Title : Undernutrition and Management Outcomes of Hospitalized Children Before and After 2015 Armed Crisis in Aden
Introduction: In 2015, Yemen spiraled into armed crisis and the ongoing fighting, which has been dating back to 2011 with low level of conflict, has escalated and pushing Yemen to the brink of famine. The study aimed to describe the pattern of undernutrition and outcome indicators among hospitalized children during three time periods: 2010 (before the 2011 revolution), 2014 and 2016 (before and after 2015-armed crisis).
Methods: This is a retrospective observational study used data generated from registry records of Severe Acute Malnourished (SAM) children admitted in the Therapeutic Feeding Centers (TFC) of Al-Sadaka General Teaching Hospital, Aden. Variables included were age, gender, address, weight (kg), length/height (cm), mid-upper arm circumference (cm), presence of bilateral pitting edema, standard deviation of weight for height, weight for age, height for age, and management outcomes (recovery, death, defaulter, and transfer out & medical transfer).
Result: A total of 803 new complicated SAM patients were included in the study, of which 22.7%, 32.0%, and 45.3% were admitted during 2010, 2014, and 2016 respectively. Compared to 2010, the frequency of severe wasting, underweight, and stunting were significantly high in 2016. There was no significant gender difference. The majority of children were from Shikh Othman and Dar Sa’ad districts. Increasing percentages of patient in 2016 found from Altawahi, Almualla, Khourmakser districts, which were the scene of armed clashes during 2015. Poor outcome indicators were noted during 2016.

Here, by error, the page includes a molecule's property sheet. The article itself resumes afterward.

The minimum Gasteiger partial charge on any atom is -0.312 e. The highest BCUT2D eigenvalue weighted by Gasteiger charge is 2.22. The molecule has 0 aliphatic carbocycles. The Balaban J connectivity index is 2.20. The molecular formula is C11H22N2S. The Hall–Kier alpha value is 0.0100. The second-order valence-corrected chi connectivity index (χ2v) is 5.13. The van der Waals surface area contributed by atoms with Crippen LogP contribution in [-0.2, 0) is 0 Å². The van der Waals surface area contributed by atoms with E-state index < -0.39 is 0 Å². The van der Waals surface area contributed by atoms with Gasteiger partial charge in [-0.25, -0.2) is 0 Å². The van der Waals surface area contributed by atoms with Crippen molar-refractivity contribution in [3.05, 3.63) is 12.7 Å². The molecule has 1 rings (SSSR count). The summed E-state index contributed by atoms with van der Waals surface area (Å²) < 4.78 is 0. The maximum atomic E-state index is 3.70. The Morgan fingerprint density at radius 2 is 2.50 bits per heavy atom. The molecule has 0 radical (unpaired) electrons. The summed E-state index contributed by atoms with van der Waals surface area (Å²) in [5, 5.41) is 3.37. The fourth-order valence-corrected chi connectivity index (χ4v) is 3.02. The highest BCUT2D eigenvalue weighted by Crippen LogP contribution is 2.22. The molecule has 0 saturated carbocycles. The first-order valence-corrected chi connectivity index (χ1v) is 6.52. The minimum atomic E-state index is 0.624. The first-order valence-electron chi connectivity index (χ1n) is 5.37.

Conclusion: Poor nutritional and outcome indicators were encountered after the 2015-armed crisis. It is incumbent on pediatricians, public health professionals, and policy makers to seriously address undernutrition in the context of conflict as critical and priority issue. Children must be counted.
Keywords: Conflict, SAM, Outcome Indicators, Yemen, Hospital.
- War and crisis destroy infrastructure, resources, impede production, hamper market relationships, reduce income, and lead to poverty, food insecurity, and malnutrition.
- Frequency of severe wasting, underweight, and stunting increased significantly after crisis as well as poor outcomes indicators. These negative health outcomes could be attributed to the damaging effect of the armed conflict, and or through accentuation and exacerbation of the country's endemic humanitarian problems.
- It is incumbent on pediatricians, public health professionals, and policy makers to seriously address undernutrition in the context of conflict as critical and priority issue. They are required to heightened their effort to cope with the emerging challenges that interfere with delivery of food and food determinants, and to intensify their work at the community and outpatient programs to manage acute malnutrition before developing complication and the need to inpatient care.